menu
William and Mary
search

Professors to defend their disciplines in annual Raft Debate

The Raft Debate, a much beloved William and Mary tradition, will be held in the Sadler Center's Commonwealth Auditorium on Oct. 2 at 6:30 p.m.

The three survivors of an imaginary shipwreck, a scientist, a social scientist, and a humanist, achieve a delicate balance between comedy and lecture as they debate the value of their respective discipline for the rest of humanity.  Only one of these professors can return to civilization in the life raft. A fourth faculty member, a Devil’s Advocate, joins the survivors and argues sarcastically that none of the academic disciplines are worth saving. The winner of the debate is chosen by a judge based on audience reaction. Faculty, staff, students and community members are invited to join the excitement as the professors cajole, plead, pontificate and resort shamelessly to props and costumes until the final, lone survivor, is decided.

posterThis year’s survivors representing their disciplines and the fate of humanity are:

Humanities: Assistant Professor John Riofrio, Hispanic studies. Riofrio's research focuses on U.S. Latinos and immigration from the Americas to the United States. In particular, Rio's work deals with how representation of Latinos in popular discourse and popular media impact their reception in U.S. society. His work also covers Latino responses via cultural products like literature, film, music and media. In addition to numerous articles on Latino immigration and representation, Rio is at work on a manuscript entitled "Continental Shifts: Migration, Representation and the Search for Justice in Latin(o) America." Riofrio is the father of two elementary-aged children and two older step-daughters. He is a former college soccer player who now specializes in eating cupcakes, especially coconut ones.

Social Sciences: Associate Professor Thomas Linneman, sociology. Linneman served as chair of the Department of Sociology from 2006 to 2011. Besides his current "Principles of Sociology" course, he teaches social statistics, a course on social movements and social change and a senior seminar on sexualities. The second edition of his statistics textbook Social Statistics: Managing Data, Conducting Analyses, Presenting Results, will be released by Routledge in 2014. At William & Mary, he serves as faculty mentor for Mosaic House, runs the Sociology Film Series and was named the College's Advisor of the Year in 2012. His research concerns such topics as media, religion, sexualities, gender and language. He is currently the editor of the Trends section for the American Sociological Association magazine Contexts.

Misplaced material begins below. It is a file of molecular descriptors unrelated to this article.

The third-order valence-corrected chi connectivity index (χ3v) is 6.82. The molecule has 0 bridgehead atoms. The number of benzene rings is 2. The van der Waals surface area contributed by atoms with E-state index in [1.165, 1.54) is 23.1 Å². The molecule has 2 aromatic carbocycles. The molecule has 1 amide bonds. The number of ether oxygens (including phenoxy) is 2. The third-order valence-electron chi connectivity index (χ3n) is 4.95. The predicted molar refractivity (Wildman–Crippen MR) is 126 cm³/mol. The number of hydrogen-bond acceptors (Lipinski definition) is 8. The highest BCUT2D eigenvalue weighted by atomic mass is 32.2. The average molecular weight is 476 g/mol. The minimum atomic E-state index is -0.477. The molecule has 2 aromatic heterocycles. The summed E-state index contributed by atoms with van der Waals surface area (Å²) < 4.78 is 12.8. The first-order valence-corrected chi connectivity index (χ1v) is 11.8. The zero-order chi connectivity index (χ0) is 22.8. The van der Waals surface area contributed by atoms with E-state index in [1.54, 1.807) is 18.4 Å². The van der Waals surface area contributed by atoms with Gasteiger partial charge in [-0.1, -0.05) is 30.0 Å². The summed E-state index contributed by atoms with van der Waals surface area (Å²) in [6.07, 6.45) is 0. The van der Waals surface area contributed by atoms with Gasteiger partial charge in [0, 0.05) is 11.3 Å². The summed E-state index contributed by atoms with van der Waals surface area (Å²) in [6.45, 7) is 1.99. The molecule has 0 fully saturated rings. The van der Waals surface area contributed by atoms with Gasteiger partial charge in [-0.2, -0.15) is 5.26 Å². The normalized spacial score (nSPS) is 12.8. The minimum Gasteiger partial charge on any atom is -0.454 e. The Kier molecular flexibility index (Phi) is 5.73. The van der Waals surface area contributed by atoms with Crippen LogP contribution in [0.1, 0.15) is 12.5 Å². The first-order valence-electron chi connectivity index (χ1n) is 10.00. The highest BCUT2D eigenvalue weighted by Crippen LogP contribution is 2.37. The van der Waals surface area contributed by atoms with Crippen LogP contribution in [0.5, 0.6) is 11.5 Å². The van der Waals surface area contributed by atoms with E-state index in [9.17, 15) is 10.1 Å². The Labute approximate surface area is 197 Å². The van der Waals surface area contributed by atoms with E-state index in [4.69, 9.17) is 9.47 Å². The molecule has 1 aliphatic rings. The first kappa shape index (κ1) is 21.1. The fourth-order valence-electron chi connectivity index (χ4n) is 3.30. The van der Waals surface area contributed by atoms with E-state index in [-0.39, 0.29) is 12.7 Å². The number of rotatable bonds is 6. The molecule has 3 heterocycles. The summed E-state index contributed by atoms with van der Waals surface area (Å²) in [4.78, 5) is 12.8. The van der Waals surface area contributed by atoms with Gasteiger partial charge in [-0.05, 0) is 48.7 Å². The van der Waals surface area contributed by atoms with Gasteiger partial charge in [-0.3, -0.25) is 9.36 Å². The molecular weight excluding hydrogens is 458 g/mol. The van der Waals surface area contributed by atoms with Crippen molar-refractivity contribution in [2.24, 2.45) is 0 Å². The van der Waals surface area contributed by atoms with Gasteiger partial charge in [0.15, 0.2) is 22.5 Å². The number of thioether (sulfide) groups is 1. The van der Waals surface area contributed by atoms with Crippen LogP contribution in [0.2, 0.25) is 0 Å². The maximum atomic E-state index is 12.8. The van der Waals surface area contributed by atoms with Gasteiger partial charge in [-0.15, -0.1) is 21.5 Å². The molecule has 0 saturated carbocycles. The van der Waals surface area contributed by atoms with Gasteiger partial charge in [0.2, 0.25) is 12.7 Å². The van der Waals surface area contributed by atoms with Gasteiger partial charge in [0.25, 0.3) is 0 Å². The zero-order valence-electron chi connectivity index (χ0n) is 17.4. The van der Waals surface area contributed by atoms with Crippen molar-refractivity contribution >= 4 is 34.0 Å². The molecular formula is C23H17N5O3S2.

Natural and Computational Sciences: Professor Dan Cristol, biology. Cristol is the co-founder of the Institute for Integrative Bird Behavior Studies at William & Mary. His research includes ecotoxicology of mercury in birds and food webs and behavioral ecology of birds on golf courses. Cristol is known for publishing in premier science and ornithology journals, and for writing a column on birds for general audiences in the local paper. In 2012, he wrote an op-ed article in the New York Times, “Why Bambi Must Go”.  He has also appeared on ABC/Nightline and in a USAToday story concerning what he called the "Aflockalypse" (the mass die-offs of birds and other animals in Arkansas in 2011). In 2007, he received the Outstanding Faculty Award from the State Council of Higher Education in Virginia

The devil's advocate will be played by Associate Professor Sarah Day of the mathematics department. Day's research in the areas of computational dynamics and topology focuses on developing tools for studying complex systems from medicine, ecology, materials sciences and other scientific disciplines. She is an active participant in William & Mary's Biomathematics Initiative and enjoys working with students with varying interests and backgrounds both in the classroom and on research projects. Off campus, Day enjoys playing Devil's Advocate with her daughters in an often futile attempt to get them to acknowledge the importance of sleep.

The judge will be played by Virginia Torczon, dean of graduate studies and research in Arts & Sciences.

The Raft Debate, sponsored by the Office of Graduate Studies and Research, the Graduate Center and the A&S Graduate Student Association, is free and open to the public.  A reception will follow in the Tidewater A of the Sadler Center. For more information, visit the event's webpage or contact Chasity Roberts at cyroberts@wm.edu.